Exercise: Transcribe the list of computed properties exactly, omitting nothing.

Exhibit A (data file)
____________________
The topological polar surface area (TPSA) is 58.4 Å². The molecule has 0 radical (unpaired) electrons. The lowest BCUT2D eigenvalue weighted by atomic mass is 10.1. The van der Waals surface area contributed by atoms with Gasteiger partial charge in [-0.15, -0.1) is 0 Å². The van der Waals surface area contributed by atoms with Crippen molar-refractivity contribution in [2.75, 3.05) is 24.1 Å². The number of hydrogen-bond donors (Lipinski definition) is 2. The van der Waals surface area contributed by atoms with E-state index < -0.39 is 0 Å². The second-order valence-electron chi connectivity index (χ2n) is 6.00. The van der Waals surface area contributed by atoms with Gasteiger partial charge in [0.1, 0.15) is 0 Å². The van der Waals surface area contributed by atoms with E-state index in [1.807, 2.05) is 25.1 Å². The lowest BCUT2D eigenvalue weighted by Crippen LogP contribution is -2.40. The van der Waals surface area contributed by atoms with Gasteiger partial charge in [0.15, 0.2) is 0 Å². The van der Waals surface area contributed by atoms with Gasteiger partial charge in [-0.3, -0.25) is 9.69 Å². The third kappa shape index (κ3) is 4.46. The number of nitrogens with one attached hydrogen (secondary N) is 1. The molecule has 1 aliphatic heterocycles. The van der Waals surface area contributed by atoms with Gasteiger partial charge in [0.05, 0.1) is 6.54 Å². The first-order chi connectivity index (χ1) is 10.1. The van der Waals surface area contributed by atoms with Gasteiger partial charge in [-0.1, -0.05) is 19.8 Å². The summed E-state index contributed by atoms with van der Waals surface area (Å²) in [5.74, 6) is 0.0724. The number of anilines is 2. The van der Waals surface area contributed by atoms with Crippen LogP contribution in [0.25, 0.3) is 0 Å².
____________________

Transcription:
The topological polar surface area (TPSA) is 58.4 Å². The molecule has 0 radical (unpaired) electrons. The lowest BCUT2D eigenvalue weighted by atomic mass is 10.1. The van der Waals surface area contributed by atoms with Gasteiger partial charge in [-0.15, -0.1) is 0 Å². The van der Waals surface area contributed by atoms with Crippen molar-refractivity contribution in [2.75, 3.05) is 24.1 Å². The number of hydrogen-bond donors (Lipinski definition) is 2. The van der Waals surface area contributed by atoms with E-state index < -0.39 is 0 Å². The second-order valence-electron chi connectivity index (χ2n) is 6.00. The van der Waals surface area contributed by atoms with Gasteiger partial charge in [0.1, 0.15) is 0 Å². The van der Waals surface area contributed by atoms with E-state index in [1.807, 2.05) is 25.1 Å². The lowest BCUT2D eigenvalue weighted by Crippen LogP contribution is -2.40. The van der Waals surface area contributed by atoms with Gasteiger partial charge in [0.15, 0.2) is 0 Å². The van der Waals surface area contributed by atoms with Gasteiger partial charge in [-0.3, -0.25) is 9.69 Å². The third kappa shape index (κ3) is 4.46. The number of nitrogens with one attached hydrogen (secondary N) is 1. The molecule has 1 aliphatic heterocycles. The van der Waals surface area contributed by atoms with Gasteiger partial charge in [0.05, 0.1) is 6.54 Å². The first-order chi connectivity index (χ1) is 10.1. The van der Waals surface area contributed by atoms with Gasteiger partial charge in [-0.1, -0.05) is 19.8 Å². The summed E-state index contributed by atoms with van der Waals surface area (Å²) in [5.74, 6) is 0.0724. The number of anilines is 2. The van der Waals surface area contributed by atoms with Crippen LogP contribution in [0.25, 0.3) is 0 Å².